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Kim, Mickelson ignite long-dormant Ryder Cup effort on day one; U.S. seizes three-point lead

Photo: Fred Vuich/Pitchmark Productions

Phil Mickelson and Anthony Kim won 1 1/2 points on Friday.

LOUISVILLE, Ky. — Golf is an individual sport, but at nearly every Ryder Cup, two men come together like ham and eggs or peanut butter and jelly to become a revelation of chemistry that flavors the entire event.

The 37th Ryder Cup at Valhalla may be remembered for the happy recipe of Phil Mickelson and rookie Anthony Kim. Twice on Friday, they came back from 3 down, beating Padraig Harrington and Graeme McDowell 2 up in the afternoon best-ball matches and tying Harrington and Robert Karlsson in the morning foursomes.

"I love playing with this guy right here," Mickelson said. "Anthony has got this youthfulness to him, and he has a lot of game and we had a lot of fun."

With its lead twosome going unbeaten on the day, copping a halve and a win, the U.S. stormed to a 5 1/2 to 2 1/2 lead. Friday marked the first time the Americans have led after day one of the Ryder Cup since Oak Hill in 1995.

In one day, Mickelson earned as many points as he did in 2006 or 2004 combined, when he went 1-7-1 (W-L-T). He and Kim waved miniature American flags after going back onto the course to cheer on their teammates.

In other matches:

• Justin Leonard and Hunter Mahan won their second point of the day with a 4-and-3 dusting of Spaniards Sergio Garica and Miguel Angel Jimenez. Garcia went without a win on Friday.

• Ian Poulter and Justin Rose recovered from a morning collapse to defeat Steve Stricker and an off-form Ben Curtis, 4 and 2. It was Europe's first win of the day, and it came at 6 p.m. local time.

• J.B. Holmes and Boo Weekley elicited huge roars in the anchor match, surviving a bad start to halve their match with Soren Hansen and Lee Westwood.

Winning Ryder Cups is often a matter of finding the right two-man teams, and as badly as the Mickelson-Tiger Woods pairing faired in 2004, Mickelson-Kim has been a resounding success in '08. The veteran lefty, a hot-and-cold enigma in this event, fed off Kim's enthusiasm, while the excitable rookie took to Mickelson's leadership.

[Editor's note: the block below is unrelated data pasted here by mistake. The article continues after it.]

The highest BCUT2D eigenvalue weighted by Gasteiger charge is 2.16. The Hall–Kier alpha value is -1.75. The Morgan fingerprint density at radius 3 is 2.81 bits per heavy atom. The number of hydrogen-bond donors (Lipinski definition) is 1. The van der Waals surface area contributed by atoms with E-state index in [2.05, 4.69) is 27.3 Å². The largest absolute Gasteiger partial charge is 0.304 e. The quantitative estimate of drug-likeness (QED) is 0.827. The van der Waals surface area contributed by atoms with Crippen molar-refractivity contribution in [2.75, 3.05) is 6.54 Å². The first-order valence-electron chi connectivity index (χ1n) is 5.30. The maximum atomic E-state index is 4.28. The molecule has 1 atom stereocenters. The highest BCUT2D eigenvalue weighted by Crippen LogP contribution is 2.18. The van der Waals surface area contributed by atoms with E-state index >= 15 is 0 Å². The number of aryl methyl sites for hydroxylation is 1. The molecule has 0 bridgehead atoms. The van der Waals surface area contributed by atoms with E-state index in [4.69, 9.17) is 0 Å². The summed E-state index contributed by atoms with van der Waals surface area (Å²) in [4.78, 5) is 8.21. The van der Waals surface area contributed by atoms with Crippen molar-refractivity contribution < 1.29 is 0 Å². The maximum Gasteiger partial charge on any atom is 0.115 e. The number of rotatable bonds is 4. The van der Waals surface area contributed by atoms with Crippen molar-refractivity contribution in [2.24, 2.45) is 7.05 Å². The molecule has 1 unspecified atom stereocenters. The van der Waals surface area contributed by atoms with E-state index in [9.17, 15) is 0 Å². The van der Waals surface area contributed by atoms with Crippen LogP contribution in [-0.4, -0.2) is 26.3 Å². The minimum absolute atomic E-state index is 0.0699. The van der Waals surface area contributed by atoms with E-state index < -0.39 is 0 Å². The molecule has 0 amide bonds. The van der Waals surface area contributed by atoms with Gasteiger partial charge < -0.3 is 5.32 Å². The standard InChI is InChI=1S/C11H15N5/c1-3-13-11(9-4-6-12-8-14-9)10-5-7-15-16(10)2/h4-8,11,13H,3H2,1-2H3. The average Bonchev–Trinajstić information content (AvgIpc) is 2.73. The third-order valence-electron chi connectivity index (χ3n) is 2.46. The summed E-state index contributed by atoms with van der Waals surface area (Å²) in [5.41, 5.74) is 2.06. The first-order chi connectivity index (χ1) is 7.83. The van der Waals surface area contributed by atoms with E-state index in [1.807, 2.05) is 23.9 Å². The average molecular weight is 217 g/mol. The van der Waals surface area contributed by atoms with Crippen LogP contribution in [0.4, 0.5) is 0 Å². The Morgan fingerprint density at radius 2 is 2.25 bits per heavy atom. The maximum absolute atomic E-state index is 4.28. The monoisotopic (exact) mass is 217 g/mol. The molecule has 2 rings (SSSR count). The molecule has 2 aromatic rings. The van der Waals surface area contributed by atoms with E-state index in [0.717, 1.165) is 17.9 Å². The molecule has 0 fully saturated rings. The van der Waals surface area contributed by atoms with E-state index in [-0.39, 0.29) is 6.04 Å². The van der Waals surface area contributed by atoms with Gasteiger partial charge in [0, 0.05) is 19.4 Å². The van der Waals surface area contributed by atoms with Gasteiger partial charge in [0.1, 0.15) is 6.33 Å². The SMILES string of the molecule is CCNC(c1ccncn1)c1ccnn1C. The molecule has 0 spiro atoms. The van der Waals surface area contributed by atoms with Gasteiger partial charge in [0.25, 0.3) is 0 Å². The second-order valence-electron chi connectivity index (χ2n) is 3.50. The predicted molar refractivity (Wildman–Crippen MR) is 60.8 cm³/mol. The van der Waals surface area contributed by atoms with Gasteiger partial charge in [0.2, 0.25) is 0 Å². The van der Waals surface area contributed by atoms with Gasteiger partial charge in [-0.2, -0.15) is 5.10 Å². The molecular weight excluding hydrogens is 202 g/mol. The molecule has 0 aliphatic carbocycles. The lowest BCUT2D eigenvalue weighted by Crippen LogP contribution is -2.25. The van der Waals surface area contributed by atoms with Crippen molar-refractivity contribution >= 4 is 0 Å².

Harrington and McDowell went 3 up through 4 holes, but Mickelson made six birdies to overcome the Euro's sizzling start. Kim contributed four birdies, two of them with his partner out of position, and immeasurable enthusiasm.

"He held me up when I wasn't playing so well," Kim said. "So it was a really fun day. It's definitely lived up to the hype."

Harrington, arguably the hottest player in the game after winning the British Open and the PGA Championship, was exhausted after failing twice to beat the USA's lead team.

"It's been a lot of work for a half a point today," he said.

More troubling for Europe was that Garcia wasn't himself, so much so that captain Nick Faldo decided to bench him for Saturday morning's foursome matches. (Westwood will also sit out Saturday's early matches.) On Friday morning, with Westwood, Garcia failed to win a foursomes match for the first time in nine tries. In the afternoon, he partnered with countryman Jimenez and quickly fell behind to the hot Leonard and Mahan.

The Americans, both from Dallas, both with enviable putting strokes, birdied the first four holes. While they kept the pressure on, Garcia didn't respond as he usually does, even hitting one of his worst shots ever in this event, a wedge into the water short of the 13th green.

Leonard and Mahan went nine under through 15 to become the day's most prolific U.S. team, and the first American duo to win its first two matches since Corey Pavin and Lanny Wadkins in 1993. Leonard salted away their second win of the day with a chip-in birdie, his fifth, on 15.

"My cheeks are sore from smiling all day long," said Leonard, who had never won a match in two Ryder Cups coming into today. "This is a lot different than my other Ryder Cup experiences."

Holmes and Weekley weathered a front-nine birdie barrage by Lee Westwood, who made four straight 3s from the second through the fifth holes.

"The Dukes of Hazard vs. Fleet Street," NBC's Johnny Miller said of the anchor match, and it featured copious theatrics from Weekley. He encouraged fan participation from the very first hole, and glared at Westwood after reaching the watery, par-5 seventh hole in two.

The Southern tandem birdied 7, 8, 9, 10 and 12 to take their first lead of the day. Weekley ran around the course heating up the crowd and generally taking to the Cup as Garcia has: emotionally.

The large gallery responded with calls of "Boo, Boo, Boo," and loosed the biggest roar of the day when Weekley curled in a long, snaking birdie putt on the 12th hole. He stormed around the green, raising his arms and carrying on so maniacally he could have swallowed his chewing tobacco.

Westwood shook his head, a fitting reaction on a day to forget for Team Europe. It was a day that gave new life to the red, white and blue, which partied like it was 1999, the last time an American team won the Cup. In the end it was just one good day, but it felt like a lot more than that.

"Well, they played exceptional golf," Faldo said. "At the end of the day, that's just the facts of where the score is."

 

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